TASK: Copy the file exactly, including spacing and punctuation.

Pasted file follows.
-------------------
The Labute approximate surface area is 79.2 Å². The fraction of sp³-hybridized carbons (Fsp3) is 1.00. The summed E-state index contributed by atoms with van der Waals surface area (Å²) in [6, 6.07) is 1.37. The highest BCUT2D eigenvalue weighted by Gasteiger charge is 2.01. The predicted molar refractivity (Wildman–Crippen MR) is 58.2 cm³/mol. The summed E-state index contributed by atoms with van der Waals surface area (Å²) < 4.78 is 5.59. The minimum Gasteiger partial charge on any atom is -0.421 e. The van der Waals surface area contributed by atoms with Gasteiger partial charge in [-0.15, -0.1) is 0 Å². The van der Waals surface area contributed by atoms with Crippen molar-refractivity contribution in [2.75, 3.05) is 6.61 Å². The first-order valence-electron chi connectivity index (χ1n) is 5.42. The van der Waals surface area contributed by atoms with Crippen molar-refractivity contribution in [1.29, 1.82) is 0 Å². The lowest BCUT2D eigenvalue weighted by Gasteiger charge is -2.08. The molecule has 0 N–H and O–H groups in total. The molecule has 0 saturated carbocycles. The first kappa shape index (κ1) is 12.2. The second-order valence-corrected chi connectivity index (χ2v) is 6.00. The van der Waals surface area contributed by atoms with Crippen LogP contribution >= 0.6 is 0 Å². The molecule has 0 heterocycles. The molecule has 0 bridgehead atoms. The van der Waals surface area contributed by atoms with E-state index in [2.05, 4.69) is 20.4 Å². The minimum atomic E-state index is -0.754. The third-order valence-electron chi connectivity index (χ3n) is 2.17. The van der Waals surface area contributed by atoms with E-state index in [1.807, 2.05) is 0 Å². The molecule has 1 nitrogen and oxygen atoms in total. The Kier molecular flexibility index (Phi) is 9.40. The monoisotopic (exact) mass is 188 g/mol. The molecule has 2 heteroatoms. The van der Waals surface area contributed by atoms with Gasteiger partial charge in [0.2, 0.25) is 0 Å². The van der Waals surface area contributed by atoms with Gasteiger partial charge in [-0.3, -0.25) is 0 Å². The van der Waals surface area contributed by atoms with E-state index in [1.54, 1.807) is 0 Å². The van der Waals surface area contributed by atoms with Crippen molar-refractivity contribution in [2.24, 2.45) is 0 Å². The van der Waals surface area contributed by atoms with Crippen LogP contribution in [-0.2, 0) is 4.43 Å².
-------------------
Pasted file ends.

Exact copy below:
The Labute approximate surface area is 79.2 Å². The fraction of sp³-hybridized carbons (Fsp3) is 1.00. The summed E-state index contributed by atoms with van der Waals surface area (Å²) in [6, 6.07) is 1.37. The highest BCUT2D eigenvalue weighted by Gasteiger charge is 2.01. The predicted molar refractivity (Wildman–Crippen MR) is 58.2 cm³/mol. The summed E-state index contributed by atoms with van der Waals surface area (Å²) < 4.78 is 5.59. The minimum Gasteiger partial charge on any atom is -0.421 e. The van der Waals surface area contributed by atoms with Gasteiger partial charge in [-0.15, -0.1) is 0 Å². The van der Waals surface area contributed by atoms with Crippen molar-refractivity contribution in [2.75, 3.05) is 6.61 Å². The first-order valence-electron chi connectivity index (χ1n) is 5.42. The van der Waals surface area contributed by atoms with Crippen molar-refractivity contribution in [1.29, 1.82) is 0 Å². The lowest BCUT2D eigenvalue weighted by Gasteiger charge is -2.08. The molecule has 0 N–H and O–H groups in total. The molecule has 0 saturated carbocycles. The first kappa shape index (κ1) is 12.2. The second-order valence-corrected chi connectivity index (χ2v) is 6.00. The van der Waals surface area contributed by atoms with Crippen LogP contribution >= 0.6 is 0 Å². The molecule has 0 heterocycles. The molecule has 0 bridgehead atoms. The van der Waals surface area contributed by atoms with E-state index in [2.05, 4.69) is 20.4 Å². The minimum atomic E-state index is -0.754. The third-order valence-electron chi connectivity index (χ3n) is 2.17. The van der Waals surface area contributed by atoms with E-state index in [1.807, 2.05) is 0 Å². The molecule has 1 nitrogen and oxygen atoms in total. The Kier molecular flexibility index (Phi) is 9.40. The monoisotopic (exact) mass is 188 g/mol. The molecule has 2 heteroatoms. The van der Waals surface area contributed by atoms with Gasteiger partial charge in [0.2, 0.25) is 0 Å². The van der Waals surface area contributed by atoms with Gasteiger partial charge in [-0.3, -0.25) is 0 Å². The van der Waals surface area contributed by atoms with E-state index in [1.54, 1.807) is 0 Å². The van der Waals surface area contributed by atoms with Crippen molar-refractivity contribution in [2.24, 2.45) is 0 Å². The van der Waals surface area contributed by atoms with Crippen LogP contribution in [-0.2, 0) is 4.43 Å².